Roosevelt County junior livestock sale numbers up

Argen Duncan

The community clapped as the auctioneer called, and 54 young people saw their hard work pay off at the Roosevelt County Fair Junior Livestock Sale on Friday night.

The sale brought in $162,500, not including add-ons, said sale secretary Joy Levacy. “Add-ons” are set amounts of money donors give to add on to prices the animals bring at auction.

“We had a terrific sale,” Levacy said.

This year’s sale alone took in more than $3,000 above last year’s grand total, which was down from 2008.

“I think it’s great,” Dora FFA member Layni Breshears, 16, said of the sale. “It’s a great way for the community to get to know people around here and help us out and support us.”

Breshears sold her grand champion pig for $3,000, well above its $140 market value. She said her usual practice is to put her earnings back into show animals and supplies the next year, and one day, she’ll use it for college.

Her pigs are like puppy dogs to her, Breshears said, and she tries not to think about it when she sells them.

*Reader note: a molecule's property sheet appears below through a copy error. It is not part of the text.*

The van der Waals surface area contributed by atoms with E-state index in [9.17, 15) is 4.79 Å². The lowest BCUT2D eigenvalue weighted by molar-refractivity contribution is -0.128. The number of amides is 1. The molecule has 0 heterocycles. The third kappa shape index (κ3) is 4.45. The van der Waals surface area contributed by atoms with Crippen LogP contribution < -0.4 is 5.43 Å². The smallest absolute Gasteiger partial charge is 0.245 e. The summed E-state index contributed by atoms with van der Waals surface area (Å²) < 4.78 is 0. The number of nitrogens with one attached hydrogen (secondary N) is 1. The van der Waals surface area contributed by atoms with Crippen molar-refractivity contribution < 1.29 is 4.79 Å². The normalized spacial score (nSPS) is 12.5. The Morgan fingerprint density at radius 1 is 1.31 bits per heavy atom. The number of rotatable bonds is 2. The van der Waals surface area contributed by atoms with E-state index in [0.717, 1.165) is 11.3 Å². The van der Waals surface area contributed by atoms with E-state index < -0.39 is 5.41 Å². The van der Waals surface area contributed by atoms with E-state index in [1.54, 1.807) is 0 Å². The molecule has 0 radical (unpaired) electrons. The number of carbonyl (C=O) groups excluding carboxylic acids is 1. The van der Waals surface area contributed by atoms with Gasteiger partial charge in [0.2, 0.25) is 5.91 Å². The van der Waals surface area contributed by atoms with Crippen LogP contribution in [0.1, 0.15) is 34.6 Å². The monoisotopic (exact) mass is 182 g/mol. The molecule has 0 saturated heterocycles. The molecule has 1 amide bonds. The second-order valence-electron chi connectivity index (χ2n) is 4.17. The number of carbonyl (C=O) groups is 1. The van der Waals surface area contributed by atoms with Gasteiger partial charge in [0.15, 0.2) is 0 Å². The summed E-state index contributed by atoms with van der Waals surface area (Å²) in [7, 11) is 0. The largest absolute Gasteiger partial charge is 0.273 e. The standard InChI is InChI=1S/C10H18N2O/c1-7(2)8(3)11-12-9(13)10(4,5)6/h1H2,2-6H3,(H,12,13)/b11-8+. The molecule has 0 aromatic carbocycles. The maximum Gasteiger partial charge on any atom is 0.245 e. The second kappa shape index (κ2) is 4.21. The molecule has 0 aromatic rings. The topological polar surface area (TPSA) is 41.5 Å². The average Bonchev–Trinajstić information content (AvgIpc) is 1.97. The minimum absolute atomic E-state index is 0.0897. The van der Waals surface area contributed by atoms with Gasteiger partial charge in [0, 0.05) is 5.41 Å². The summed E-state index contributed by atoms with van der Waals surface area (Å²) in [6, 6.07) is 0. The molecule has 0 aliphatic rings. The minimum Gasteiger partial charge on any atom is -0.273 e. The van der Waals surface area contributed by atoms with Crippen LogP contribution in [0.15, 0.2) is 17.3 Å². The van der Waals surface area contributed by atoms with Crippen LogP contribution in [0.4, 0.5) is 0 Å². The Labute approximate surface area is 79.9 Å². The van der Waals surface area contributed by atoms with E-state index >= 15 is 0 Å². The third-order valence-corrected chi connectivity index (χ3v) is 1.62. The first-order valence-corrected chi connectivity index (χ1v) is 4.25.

Among the buyers, Snelling Staffing and DairiConcepts helped purchase a dairy heifer.

“You buy to help out the 4-H, help the kids with all their hard work,” said Peggy Goolsby of Snelling Staffing.

Kathy Shafer of DairiConcepts said buying animals shows support for future community leaders.

Animals winning grand champion, reserve grand champion and first place in their breed or class are eligible for the sale, said Patia O’Connor of the fair office. If someone drops out of the sale, the animal with the next highest placing can fill the slot.

Sellers are limited to one animal.

Laneith Chenault, 14, of Elida FFA said the sale was fun. He sold a lamb that placed second in its class, and said he’s not attached to his animals, so it doesn’t bother him to see them go.

Last year, Chenault said, he bought a horse with sale money. This year, he said he would probably give the money to his parents.

“It’s nice of (the buyers) to come out here to support us for showing the sheep,” Chenault said.